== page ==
Archive for the ‘black and white’ Category

Monday, May 8th, 2017

Willie Nelson Fun Facts

Friday, May 5th, 2017

www.cnn.com

(CNN) — Here’s a look at the life of Grammy Award winning musician Willie Nelson.

Personal:
Birth date: April 30, 1933

Birth place: Abbott, Texas

Birth name: Willie Hugh Nelson

Father: Ira Nelson

Mother: Myrle (Greenhaw) Harvey

Marriages: Ann Marie D’Angelo (1991-present); Connie Koepke (1971-1988, divorced); Shirley Collie (1963-1971, divorced); Martha Matthews (1952-1962, divorced)

Children: with Ann Marie D’Angelo: Micah and Lukas; with Connie Koepke: Amy and Paula; with Martha Matthews: Billy (died in 1991), Susie, Lana; with Mary Haney: Renee

Education: Attended Baylor University, 1954

Military: US Air Force, 1950, medical discharge

Other Facts:
Raised by his grandparents.

Sold encyclopedias door-to-door and taught Sunday school.

Has collaborated with Johnny Cash, Paul Simon, Bob Dylan, Lee Ann Womack, Rob Thomas and Snoop Dogg, among others.

Has a fifth-degree black belt in GongKwon YuSul.

Nominated for 49 Grammy Awards and won eight, including a Lifetime Achievement Award.

Nominated for one Academy Award.

Composed the song “Crazy,” which was made famous by singer Patsy Cline.

Is on the advisory board of NORML, the National Organization for the Reform of Marijuana Laws.

Timeline:
1957 – Releases his first single, “No Place for Me.”

1960 – Moves to Nashville.

1962 – Releases his first album, “And Then I Wrote.”

1970 – Moves back to Texas.

1973 – Holds the first annual Willie Nelson’s Fourth of July Picnic in Texas.

1975 – Wins a Grammy for Best Country Vocal Performance, Male, for “Blue Eyes Crying In The Rain.”

1978 – Wins a Grammy, with Waylon Jennings, for Best Country Vocal Performance By A Duo Or Group for “Mamas Don’t Let Your Babies Grow Up To Be Cowboys.”

1978 – Wins a Grammy for Best Country Vocal Performance, Male, for “Georgia On My Mind.”

1979 – Makes his acting debut, alongside Robert Redford, in the film, “The Electric Horseman.”

1980 – Wins a Grammy for Best Country Song for writing “On The Road Again.”

1980 – Stars in the film “Honeysuckle Rose.”

1982 – Wins a Grammy for Best Country Vocal Performance, Male, for “Always On My Mind.”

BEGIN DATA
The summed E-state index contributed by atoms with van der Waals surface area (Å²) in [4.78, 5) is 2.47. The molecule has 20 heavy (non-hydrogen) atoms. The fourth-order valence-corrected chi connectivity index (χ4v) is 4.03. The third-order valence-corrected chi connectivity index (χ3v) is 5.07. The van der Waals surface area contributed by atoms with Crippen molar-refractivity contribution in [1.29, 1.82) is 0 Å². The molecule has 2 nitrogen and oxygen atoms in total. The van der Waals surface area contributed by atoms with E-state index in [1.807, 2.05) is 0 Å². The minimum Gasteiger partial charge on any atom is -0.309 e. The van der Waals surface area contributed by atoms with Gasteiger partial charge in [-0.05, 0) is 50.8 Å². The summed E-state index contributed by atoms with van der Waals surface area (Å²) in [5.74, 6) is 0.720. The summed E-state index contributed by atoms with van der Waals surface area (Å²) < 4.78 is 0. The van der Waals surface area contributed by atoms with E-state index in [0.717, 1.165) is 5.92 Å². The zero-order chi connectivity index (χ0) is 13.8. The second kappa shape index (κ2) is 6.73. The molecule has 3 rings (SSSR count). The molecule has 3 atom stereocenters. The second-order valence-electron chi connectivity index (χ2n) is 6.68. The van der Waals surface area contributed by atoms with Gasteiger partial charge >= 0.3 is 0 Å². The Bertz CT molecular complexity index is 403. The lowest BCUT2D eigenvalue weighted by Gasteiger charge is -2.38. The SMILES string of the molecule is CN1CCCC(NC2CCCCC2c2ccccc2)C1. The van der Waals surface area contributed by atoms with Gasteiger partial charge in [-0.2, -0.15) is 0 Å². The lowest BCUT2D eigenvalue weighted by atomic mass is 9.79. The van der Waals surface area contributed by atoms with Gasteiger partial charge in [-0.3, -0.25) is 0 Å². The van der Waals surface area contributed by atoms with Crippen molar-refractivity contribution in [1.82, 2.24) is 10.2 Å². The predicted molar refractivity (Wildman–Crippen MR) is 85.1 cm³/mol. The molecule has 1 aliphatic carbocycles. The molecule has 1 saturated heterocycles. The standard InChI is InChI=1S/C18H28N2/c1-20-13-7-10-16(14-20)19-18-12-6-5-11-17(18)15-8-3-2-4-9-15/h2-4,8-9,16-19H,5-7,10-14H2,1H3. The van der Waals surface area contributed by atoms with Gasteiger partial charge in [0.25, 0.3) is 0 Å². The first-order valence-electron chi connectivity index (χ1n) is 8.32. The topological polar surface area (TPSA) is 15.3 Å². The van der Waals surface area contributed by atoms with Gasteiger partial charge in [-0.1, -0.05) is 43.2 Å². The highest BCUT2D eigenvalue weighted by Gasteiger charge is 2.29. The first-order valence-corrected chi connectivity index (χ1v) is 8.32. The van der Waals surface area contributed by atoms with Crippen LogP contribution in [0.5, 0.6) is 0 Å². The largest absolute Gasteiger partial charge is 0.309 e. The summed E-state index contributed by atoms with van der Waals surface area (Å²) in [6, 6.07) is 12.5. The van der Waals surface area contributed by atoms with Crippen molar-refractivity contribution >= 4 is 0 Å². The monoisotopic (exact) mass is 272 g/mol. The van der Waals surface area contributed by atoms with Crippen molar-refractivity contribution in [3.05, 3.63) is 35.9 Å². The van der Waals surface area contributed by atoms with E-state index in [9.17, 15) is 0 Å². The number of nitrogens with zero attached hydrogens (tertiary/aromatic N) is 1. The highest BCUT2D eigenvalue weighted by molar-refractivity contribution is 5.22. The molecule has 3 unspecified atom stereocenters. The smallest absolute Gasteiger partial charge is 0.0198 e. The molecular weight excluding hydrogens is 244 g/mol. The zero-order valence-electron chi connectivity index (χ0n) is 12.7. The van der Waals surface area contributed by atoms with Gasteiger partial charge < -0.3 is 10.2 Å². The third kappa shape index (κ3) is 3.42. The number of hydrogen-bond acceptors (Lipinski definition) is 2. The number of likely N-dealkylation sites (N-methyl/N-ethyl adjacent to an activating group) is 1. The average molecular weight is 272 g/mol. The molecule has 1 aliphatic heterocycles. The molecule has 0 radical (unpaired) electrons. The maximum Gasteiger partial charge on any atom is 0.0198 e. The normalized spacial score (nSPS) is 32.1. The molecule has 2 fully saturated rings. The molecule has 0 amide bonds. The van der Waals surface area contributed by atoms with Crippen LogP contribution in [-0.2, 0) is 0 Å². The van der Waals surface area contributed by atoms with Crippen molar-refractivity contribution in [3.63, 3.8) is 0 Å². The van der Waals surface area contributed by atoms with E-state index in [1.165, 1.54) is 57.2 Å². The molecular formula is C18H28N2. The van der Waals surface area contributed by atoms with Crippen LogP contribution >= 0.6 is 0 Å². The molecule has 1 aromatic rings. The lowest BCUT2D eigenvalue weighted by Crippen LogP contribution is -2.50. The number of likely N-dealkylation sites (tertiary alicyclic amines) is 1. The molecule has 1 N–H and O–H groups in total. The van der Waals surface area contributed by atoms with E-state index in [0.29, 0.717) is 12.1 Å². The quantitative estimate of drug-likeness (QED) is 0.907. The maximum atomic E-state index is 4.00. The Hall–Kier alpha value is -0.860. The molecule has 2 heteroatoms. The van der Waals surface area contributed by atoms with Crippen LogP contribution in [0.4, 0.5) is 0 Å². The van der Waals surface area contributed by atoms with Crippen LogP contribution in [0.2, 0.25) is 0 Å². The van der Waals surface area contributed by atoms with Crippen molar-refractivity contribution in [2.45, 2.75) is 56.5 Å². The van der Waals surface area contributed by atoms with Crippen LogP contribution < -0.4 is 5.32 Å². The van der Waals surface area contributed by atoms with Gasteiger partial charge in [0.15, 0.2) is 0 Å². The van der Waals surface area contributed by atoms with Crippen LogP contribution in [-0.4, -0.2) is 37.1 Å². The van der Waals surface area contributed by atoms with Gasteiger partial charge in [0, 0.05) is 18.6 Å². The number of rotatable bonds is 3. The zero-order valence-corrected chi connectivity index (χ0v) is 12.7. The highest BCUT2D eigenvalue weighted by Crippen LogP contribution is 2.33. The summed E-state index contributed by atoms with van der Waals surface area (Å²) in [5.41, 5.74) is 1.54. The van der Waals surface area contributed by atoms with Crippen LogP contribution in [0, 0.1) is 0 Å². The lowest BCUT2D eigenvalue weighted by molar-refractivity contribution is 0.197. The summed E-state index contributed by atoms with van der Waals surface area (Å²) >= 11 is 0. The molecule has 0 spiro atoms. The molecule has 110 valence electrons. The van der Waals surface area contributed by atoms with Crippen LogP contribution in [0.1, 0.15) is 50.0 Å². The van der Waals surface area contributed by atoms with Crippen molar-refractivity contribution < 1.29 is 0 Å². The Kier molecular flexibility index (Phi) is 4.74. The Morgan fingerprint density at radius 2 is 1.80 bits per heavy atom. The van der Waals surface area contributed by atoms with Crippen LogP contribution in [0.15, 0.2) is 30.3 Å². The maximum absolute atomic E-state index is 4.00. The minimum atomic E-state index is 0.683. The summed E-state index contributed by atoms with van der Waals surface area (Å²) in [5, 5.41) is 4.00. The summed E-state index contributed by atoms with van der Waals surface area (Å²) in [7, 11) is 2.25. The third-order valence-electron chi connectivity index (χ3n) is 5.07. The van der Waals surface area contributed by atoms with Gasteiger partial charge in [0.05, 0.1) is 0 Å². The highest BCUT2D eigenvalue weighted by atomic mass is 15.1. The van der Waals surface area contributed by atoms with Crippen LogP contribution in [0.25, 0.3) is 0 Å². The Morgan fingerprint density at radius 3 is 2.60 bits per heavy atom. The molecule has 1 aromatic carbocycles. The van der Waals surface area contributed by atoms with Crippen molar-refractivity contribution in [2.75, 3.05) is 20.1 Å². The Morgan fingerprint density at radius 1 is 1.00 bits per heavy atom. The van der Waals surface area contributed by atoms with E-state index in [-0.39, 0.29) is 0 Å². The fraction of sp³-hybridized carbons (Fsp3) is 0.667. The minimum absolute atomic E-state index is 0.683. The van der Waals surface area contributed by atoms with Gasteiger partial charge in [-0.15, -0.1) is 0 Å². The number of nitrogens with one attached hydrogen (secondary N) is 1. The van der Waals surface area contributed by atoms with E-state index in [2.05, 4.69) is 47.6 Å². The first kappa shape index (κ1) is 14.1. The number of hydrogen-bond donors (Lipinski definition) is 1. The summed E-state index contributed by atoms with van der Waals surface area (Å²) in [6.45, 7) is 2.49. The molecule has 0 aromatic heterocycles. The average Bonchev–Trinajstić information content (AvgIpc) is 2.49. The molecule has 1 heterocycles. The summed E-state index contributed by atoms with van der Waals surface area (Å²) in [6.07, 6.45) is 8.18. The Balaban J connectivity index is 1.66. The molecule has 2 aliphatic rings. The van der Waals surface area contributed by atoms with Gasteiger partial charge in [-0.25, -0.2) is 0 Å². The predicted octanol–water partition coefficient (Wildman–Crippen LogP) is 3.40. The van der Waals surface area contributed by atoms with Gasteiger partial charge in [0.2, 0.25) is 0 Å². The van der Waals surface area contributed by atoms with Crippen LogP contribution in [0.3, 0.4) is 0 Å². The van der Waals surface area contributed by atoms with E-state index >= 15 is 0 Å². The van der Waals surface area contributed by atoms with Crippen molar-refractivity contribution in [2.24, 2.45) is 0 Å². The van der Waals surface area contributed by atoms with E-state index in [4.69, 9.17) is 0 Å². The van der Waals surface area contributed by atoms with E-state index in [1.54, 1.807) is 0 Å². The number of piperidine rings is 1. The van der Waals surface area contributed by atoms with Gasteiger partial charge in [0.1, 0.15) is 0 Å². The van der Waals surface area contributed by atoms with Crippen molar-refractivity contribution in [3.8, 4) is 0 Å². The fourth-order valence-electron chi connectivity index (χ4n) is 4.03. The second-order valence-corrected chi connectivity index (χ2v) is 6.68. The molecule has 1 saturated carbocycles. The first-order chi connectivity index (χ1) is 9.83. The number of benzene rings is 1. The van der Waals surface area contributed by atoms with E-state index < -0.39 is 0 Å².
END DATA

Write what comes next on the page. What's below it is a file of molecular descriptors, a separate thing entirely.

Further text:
1982 – Stars in the film “Barbarosa.”

1985 – Releases the album “Highwayman” with Johnny Cash, Waylon Jennings and Kris Kristofferson.

1985 – Organizes Farm Aid, a concert to benefit family farmers.

1988 – Releases his memoir, “Willie: An Autobiography.”

1990 – The IRS seizes Nelson’s property and possessions to settle a $16.7 million tax debt.

1991 – Nelson releases the album, “The IRS Tapes: Who’ll Buy My Memories?” Nelson gives the profits from the album to the IRS.

1991 – Nelson’s son, Billy, commits suicide.

1993 – Inducted into the Country Music Hall of Fame.

1994 – Is arrested for possession of marijuana. The case is later dismissed.

2000 – The National Academy of Recording Arts and Sciences presents Nelson with a Lifetime Achievement Award.

2002 – Wins a Grammy, with Lee Ann Womack, for Best Country Collaboration With Vocals for “Mendocino County Line.”

2002 – Releases the book, “The Facts of Life and Other Dirty Jokes.”

2006 – Releases the book, “The Tao of Willie.”

2006 – In Louisiana, Nelson is issued a citation for possession of marijuana and illegal mushrooms. Nelson receives six months’ probation and pays a fine.

2007 – Wins a Grammy, with Ray Price, for Best Country Collaboration With Vocals for “Lost Highway.”

2010 – Is charged with marijuana possession after US Border Patrol agents search his tour bus in Texas near the US-Mexico border.

2012 – Releases the book, “Roll Me Up and Smoke Me When I Die: Musings from the Road.”

2013 – Nelson donates his collection of awards and personal items to the University of Texas at Austin’s Briscoe Center.

July 9, 2015 – The Library of Congress announces Nelson as the latest recipient of the Gershwin Prize for Popular Song.

July 2016 – Nelson launches “Willie’s Reserve,” his own personal brand of marijuana that will be grown and sold wherever it’s legal. The brand will feature “high quality strains of marijuana,” and Nelson himself will work with “master growers” and local retailers to establish a set of “quality standards” for his special reserve.

February 12, 2017 – Wins a Grammy for Best Traditional Pop Vocal Album, for “Summertime: Willie Nelson Sings Gershwin.”

TM & © 2017 Cable News Network, Inc., a Time Warner Company. All rights reserved.

Sunday, April 30th, 2017

Happy Birthday, Willie Nelson, and thanks for everything

Saturday, April 29th, 2017

2015heartbreaker

Monday, April 24th, 2017